Monday, October 20, 2014

Hayek’s Prices and Production (1935), Lecture II: A Summary

I summarise below Lecture II of Hayek’s Prices and Production (2nd edn.; 1935), the classic work where Hayek developed his version of the Austrian business cycle theory (ABCT). I use the second, revised edition of 1935 (the first edition was published in 1931).

Hayek commits himself to a static Walrasian general equilibrium model early in his Lecture II:
“…it is my conviction that if we want to explain economic phenomena at all, we have no means available but to build on the foundations given by the concept of a tendency towards an equilibrium. For it is this concept alone which permits us to explain fundamental phenomena like the determination of prices or incomes, an understanding of which is essential to any explanation of fluctuation of production. If we are to proceed systematically, therefore, we must start with a situation which is already sufficiently explained by the general body of economic theory. And the only situation which satisfies this criterion is the situation in which all available resources are employed. The existence of unused resources must be one of the main objects of our explanation.

(4) To start from the assumption of equilibrium has a further advantage. For in this way we are compelled to pay more attention to causes of changes in the industrial output whose importance might otherwise be underestimated. I refer to changes in the methods of using the existing resources. Changes in the direction given to the existing productive forces are not only the main cause of fluctuations of the output of individual industries; the output of industry as a whole may also be increased or decreased to an enormous extent by changes in the use made of existing resources. Here we have the third of the contemporary explanations of fluctuations which I referred to at the beginning of the lecture. What I have here in mind are not changes in the methods of production made possible by the progress of technical knowledge, but the increase of output made possible by a transition to more capitalistic methods of production, or, what is the same thing, by organising production so that, at any given, moment, the available resources are employed for the satisfaction of the needs of a future more distant than before. It is to this effect of a transition to more or less ‘roundabout’ methods of production that I wish particularly to direct your attention. For, in my opinion, it is only by an analysis of this phenomenon that in the end we can show how a situation can be created in which it is temporarily impossible to employ all available resources.” (Hayek 1935: 34–36).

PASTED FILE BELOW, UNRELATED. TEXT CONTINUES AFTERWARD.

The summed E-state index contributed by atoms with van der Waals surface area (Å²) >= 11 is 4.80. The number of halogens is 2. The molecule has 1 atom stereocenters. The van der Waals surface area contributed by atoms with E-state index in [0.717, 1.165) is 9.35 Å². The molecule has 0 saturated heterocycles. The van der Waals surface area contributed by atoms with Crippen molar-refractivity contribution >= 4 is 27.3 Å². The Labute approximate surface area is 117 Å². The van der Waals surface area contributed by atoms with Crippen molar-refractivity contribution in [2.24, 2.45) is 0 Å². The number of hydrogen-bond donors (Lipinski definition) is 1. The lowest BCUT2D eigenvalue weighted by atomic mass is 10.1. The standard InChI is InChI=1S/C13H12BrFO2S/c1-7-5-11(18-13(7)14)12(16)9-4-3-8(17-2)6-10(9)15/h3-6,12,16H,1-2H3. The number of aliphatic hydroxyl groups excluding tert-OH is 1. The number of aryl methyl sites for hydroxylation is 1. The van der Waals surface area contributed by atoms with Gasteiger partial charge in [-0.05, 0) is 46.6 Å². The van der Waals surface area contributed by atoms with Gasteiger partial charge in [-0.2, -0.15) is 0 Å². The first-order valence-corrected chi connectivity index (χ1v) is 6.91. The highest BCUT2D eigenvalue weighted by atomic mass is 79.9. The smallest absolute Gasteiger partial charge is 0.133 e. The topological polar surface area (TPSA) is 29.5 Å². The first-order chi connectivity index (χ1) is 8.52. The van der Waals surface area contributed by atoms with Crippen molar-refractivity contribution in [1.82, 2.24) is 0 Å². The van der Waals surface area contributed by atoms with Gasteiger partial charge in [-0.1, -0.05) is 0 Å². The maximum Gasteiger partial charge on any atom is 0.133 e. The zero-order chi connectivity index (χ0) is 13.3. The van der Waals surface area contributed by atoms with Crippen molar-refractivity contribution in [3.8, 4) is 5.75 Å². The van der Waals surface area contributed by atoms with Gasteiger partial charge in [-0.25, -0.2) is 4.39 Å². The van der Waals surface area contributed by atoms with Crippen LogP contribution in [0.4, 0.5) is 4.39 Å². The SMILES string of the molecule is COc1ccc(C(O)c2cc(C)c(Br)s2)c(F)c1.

Hayek is also concerned with the structure of production: that is, changes which involve a longer as opposed to a shorter period of production and a hence a longer period of time before final consumer goods output is produced (Hayek 1935: 38).

Hayek has the following famous diagram illustrating the structure of production, as below.

Hayek explains this diagram as follows:
… “I find it convenient to represent the successive applications of the original means of production which are needed to bring forth the output of consumers’ goods accruing at any moment of time, by the hypotenuse of a right-angled triangle, such as the triangle in Fig. I. The value of these original means of production is expressed by the horizontal projection of the hypotenuse, while the vertical dimension, measured in arbitrary periods from the top to the bottom, expresses the progress of time, so that the inclination of the line representing the amount of original means of production used means that these original means of production are expended continuously during the whole process of production. The bottom of the triangle represents the value of the current output of consumers’ goods. The area of the triangle thus shows the totality of the successive stages through which the several units of original means of production pass before they become ripe for consumption. It also shows the total amount of intermediate products which must exist at any moment of time in order to secure a continuous output of consumers’ goods. For this reason we may conceive of this diagram not only as representing the successive stages of the production of the output of any given moment of time, but also as representing the processes of production going on simultaneously in a stationary society.” (Hayek 1935: 38–40).
As time increases between the use of the original means of production and the actual production of final consumer goods output, production becomes “more capitalistic” (Hayek 1935: 42).

The crucial problem for Hayek is: how does an economy transition from lower to much higher “capitalistic” methods of production? (Hayek 1935: 49).

The answer:
“… a transition to more (or less) capitalistic methods of production will take place if the total demand for producers’ goods (expressed in money) increases (or decreases) relatively to the demand for consumers’ goods. This may come about in one of two ways: either as a result of changes in the volume of voluntary saving (or its opposite), or as a result of a change in the quantity of money which alters the funds at the disposal of the entrepreneurs for the purchase of producers’ goods.” (Hayek 1935: 50).
What underlies this reasoning are the following assumptions:
(1) A Wicksellian loanable funds theory, where money interest rates are determined by time preference and are a reliable and effective indicator of inter-temporal consumption plans;

(2) the assumption that investment is a straightforward function of money interest rates, and

(3) a situation of general equilibrium in which no unused resources are available.
Hayek, F. A. von. 1931. Prices and Production. G. Routledge & Sons, Ltd, London.

Hayek, F. A. von. 1935. Prices and Production (2nd edn). Routledge and Kegan Paul.

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